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Updated: Jan 5, 2021


Maggie O’Farrell

A Historical Note prefacing Hamnet states the circumstances of the story best:

“In the 1580s, a couple living on Henley Street, Stratford, had three children: Susanna, then Hamnet and Judith, who were twins. The boy, Hamnet, died in 1596, aged eleven. Four years or so later, the father wrote a play called Hamlet.”

With that, we have the entire summary of known facts. Shakespeare’s life was not well documented, freeing authors over time to spin fanciful yarns of their own (e.g., Shakespeare in Love). That is what Maggie O’Farrell has done, and done well.

The story opens with a third person narrative in which the young Hamnet is walking through his home and the family property and does not see anyone. It is as if the boy is dreaming, and the dreamlike tone of the narrative flows on throughout the book.

But we quickly learn this book should be named Agnes, after Hamnet’s mother, because, more than Hamnet, this story is hers. In fact, the name ‘Shakespeare’ is never seen in the story's text. There are side references to the teenage ‘Latin Tutor,’ who eventually marries Agnes. Agnes’ husband moves to London, returning to Stratford and his wife infrequently, but eventually becomes a prosperous playwright.

Good writing propels the story, but the author is playing a game with us. She bounces around in time for the first half of the book. Even the name Agnes is confusing. William Shakespeare married Anne Hathaway. Who is this Agnes? The author doesn’t tell us why she varied the name until her note at the end.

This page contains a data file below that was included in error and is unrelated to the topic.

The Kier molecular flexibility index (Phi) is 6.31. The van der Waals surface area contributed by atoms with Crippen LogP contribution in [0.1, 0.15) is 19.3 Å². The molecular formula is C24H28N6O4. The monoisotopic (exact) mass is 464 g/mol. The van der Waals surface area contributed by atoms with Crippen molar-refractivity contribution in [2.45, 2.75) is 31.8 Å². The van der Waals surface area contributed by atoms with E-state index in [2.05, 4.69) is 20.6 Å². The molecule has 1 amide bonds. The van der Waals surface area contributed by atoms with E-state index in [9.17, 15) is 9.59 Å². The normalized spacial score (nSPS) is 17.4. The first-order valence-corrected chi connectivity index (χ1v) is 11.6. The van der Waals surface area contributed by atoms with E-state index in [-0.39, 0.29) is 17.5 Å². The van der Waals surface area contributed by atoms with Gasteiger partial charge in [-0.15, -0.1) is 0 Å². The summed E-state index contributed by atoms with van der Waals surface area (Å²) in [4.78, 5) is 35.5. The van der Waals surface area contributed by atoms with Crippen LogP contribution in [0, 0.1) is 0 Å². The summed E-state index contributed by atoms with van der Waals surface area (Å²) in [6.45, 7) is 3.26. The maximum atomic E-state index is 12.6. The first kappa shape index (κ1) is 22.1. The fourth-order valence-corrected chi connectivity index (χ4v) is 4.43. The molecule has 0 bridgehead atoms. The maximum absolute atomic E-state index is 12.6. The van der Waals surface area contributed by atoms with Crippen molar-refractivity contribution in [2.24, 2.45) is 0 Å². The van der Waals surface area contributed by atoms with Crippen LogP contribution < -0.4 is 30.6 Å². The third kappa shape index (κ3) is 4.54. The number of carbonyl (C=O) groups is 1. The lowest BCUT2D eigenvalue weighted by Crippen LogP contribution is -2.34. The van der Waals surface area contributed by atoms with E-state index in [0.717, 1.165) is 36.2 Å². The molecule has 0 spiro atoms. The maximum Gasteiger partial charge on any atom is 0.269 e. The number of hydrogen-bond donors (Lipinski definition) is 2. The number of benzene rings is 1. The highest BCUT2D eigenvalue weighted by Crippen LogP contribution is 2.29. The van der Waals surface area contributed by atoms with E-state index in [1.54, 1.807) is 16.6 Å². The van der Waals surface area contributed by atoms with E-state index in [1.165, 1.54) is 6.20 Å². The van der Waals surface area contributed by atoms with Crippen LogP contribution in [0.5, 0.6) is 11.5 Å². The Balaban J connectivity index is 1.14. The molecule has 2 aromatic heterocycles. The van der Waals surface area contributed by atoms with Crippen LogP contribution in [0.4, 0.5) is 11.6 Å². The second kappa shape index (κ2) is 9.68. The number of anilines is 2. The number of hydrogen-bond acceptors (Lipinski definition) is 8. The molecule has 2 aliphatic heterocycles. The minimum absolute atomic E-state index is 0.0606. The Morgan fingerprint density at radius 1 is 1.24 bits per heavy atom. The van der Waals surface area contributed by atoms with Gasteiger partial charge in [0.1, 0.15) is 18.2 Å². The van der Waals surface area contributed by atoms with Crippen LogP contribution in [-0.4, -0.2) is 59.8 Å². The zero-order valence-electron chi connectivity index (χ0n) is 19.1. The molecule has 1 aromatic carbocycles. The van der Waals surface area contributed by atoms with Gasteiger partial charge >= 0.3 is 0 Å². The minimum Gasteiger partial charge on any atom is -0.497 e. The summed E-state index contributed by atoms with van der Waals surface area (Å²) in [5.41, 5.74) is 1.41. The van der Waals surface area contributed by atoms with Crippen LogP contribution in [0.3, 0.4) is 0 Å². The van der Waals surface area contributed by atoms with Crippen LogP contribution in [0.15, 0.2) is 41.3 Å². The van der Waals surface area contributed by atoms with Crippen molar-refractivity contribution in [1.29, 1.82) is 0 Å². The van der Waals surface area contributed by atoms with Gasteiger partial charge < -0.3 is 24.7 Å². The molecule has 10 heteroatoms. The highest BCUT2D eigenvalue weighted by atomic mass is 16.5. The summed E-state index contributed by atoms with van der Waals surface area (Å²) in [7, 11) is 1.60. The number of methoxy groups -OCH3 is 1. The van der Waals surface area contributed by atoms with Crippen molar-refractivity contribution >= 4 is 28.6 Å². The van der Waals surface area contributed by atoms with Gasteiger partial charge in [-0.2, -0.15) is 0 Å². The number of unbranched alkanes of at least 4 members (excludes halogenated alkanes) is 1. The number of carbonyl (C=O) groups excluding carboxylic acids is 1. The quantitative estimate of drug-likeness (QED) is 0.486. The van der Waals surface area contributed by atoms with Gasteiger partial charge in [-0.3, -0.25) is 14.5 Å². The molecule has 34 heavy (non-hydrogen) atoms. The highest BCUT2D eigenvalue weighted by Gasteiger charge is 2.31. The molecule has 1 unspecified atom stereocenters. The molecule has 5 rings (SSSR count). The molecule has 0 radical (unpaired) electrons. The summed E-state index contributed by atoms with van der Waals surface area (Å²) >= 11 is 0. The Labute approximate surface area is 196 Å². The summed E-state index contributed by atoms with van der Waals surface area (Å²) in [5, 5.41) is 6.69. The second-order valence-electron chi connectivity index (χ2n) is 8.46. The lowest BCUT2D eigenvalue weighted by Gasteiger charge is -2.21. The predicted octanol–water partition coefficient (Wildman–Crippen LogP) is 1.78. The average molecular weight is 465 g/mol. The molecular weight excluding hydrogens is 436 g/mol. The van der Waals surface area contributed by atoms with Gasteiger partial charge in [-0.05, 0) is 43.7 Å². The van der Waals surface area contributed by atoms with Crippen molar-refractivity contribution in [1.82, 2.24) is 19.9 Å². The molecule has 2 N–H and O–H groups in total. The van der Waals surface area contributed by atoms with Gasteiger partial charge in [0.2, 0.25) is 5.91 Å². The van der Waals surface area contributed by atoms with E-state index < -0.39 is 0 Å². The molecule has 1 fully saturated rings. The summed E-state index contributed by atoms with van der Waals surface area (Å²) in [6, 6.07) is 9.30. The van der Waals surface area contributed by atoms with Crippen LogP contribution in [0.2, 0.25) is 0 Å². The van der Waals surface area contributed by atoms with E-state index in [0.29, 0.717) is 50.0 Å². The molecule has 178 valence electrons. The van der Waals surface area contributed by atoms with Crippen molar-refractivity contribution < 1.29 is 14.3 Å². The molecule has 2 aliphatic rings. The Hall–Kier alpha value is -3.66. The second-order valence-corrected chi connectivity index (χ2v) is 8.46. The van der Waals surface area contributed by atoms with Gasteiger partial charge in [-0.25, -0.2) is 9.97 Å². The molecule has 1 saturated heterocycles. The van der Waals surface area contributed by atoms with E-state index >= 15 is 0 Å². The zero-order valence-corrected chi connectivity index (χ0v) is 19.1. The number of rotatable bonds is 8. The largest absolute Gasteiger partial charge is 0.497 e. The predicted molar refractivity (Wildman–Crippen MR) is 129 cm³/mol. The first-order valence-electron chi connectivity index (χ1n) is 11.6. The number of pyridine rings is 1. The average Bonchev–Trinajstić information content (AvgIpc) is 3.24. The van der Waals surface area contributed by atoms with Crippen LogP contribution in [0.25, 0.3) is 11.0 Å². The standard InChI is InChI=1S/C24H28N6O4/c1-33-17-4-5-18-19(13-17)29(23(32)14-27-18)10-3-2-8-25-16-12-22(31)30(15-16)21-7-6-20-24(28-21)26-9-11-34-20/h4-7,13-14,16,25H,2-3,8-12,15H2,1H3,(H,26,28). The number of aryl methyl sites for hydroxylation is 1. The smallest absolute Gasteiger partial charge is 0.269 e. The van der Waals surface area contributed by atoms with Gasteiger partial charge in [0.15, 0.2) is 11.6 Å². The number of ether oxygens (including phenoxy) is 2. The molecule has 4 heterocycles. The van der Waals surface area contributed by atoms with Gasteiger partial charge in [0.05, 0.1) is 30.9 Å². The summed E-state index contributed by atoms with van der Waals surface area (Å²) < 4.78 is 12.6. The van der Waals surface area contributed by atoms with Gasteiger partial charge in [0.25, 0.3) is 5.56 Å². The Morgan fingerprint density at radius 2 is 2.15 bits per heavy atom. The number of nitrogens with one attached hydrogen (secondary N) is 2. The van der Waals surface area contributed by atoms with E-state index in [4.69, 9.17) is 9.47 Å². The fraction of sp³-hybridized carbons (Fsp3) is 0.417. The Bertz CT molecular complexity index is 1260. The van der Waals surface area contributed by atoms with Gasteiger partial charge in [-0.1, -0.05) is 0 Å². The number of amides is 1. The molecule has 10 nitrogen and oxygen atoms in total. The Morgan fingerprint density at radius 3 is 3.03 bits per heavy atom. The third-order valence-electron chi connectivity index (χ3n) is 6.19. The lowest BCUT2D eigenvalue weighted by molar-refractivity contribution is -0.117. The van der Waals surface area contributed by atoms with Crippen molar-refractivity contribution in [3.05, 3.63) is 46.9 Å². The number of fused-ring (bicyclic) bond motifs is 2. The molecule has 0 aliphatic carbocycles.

Early in the book, we have passages that read like a folk tale until the reader realizes it is about Agnes. The following passage represents the style of writing throughout the book:

“If asked, the girl—a woman, now—would remove the falconer’s glove and hold your hand, just for a moment, pressing the flesh between thumb and forefinger where all your hand’s strength lay, and tell you what she felt. The sensation, some said, was dizzying, draining, as if she was drawing all the strength out of you: others said it was invigorating, enlivening, like a shower of rain. Her bird circled the sky above, feathers spread, calling out, as if in warning. People said the girl’s name was Agnes.”

The copy I read was clearly for the US market, with its use of double-quote marks rather than single ones. But words remain spelled using the UK standard, which adds to the feeling of the old English of the time. Plus, there are several words that have fallen out of use. I constantly pressed words in my Kindle version for their definition.

Eventually, Hamnet dies. The author follows that event with more pages describing mourning than this reader needed. But once we have Agnes finding that her husband has his theatre troupe performing a play using his dead son’s name, we are headed for action that leaves you wondering what happens next, as the incensed Agnes heads to London to confront her husband. The ending is charming and thoughtful, and very satisfying.

All’s well that ends well.

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